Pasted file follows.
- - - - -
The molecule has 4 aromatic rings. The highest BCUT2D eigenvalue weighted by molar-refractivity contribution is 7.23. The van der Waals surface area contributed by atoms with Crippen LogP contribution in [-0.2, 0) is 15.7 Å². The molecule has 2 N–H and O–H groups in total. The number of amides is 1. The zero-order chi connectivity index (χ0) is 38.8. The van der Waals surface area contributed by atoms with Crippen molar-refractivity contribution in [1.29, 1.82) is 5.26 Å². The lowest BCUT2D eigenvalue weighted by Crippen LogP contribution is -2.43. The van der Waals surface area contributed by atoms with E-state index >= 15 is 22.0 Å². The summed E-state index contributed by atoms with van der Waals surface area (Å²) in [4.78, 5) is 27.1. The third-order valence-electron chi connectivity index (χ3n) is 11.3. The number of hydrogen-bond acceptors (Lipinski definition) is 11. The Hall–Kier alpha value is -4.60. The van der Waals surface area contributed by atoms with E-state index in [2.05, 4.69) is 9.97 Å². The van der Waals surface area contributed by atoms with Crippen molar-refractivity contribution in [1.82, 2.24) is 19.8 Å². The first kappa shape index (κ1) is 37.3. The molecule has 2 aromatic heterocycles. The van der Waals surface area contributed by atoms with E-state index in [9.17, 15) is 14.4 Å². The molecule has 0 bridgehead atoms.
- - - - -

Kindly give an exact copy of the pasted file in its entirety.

The molecule has 4 aromatic rings. The highest BCUT2D eigenvalue weighted by molar-refractivity contribution is 7.23. The van der Waals surface area contributed by atoms with Crippen LogP contribution in [-0.2, 0) is 15.7 Å². The molecule has 2 N–H and O–H groups in total. The number of amides is 1. The zero-order chi connectivity index (χ0) is 38.8. The van der Waals surface area contributed by atoms with Crippen molar-refractivity contribution in [1.29, 1.82) is 5.26 Å². The lowest BCUT2D eigenvalue weighted by Crippen LogP contribution is -2.43. The van der Waals surface area contributed by atoms with E-state index >= 15 is 22.0 Å². The summed E-state index contributed by atoms with van der Waals surface area (Å²) in [4.78, 5) is 27.1. The third-order valence-electron chi connectivity index (χ3n) is 11.3. The number of hydrogen-bond acceptors (Lipinski definition) is 11. The Hall–Kier alpha value is -4.60. The van der Waals surface area contributed by atoms with E-state index in [2.05, 4.69) is 9.97 Å². The van der Waals surface area contributed by atoms with Crippen molar-refractivity contribution in [1.82, 2.24) is 19.8 Å². The first kappa shape index (κ1) is 37.3. The molecule has 2 aromatic heterocycles. The van der Waals surface area contributed by atoms with E-state index in [9.17, 15) is 14.4 Å². The molecule has 0 bridgehead atoms.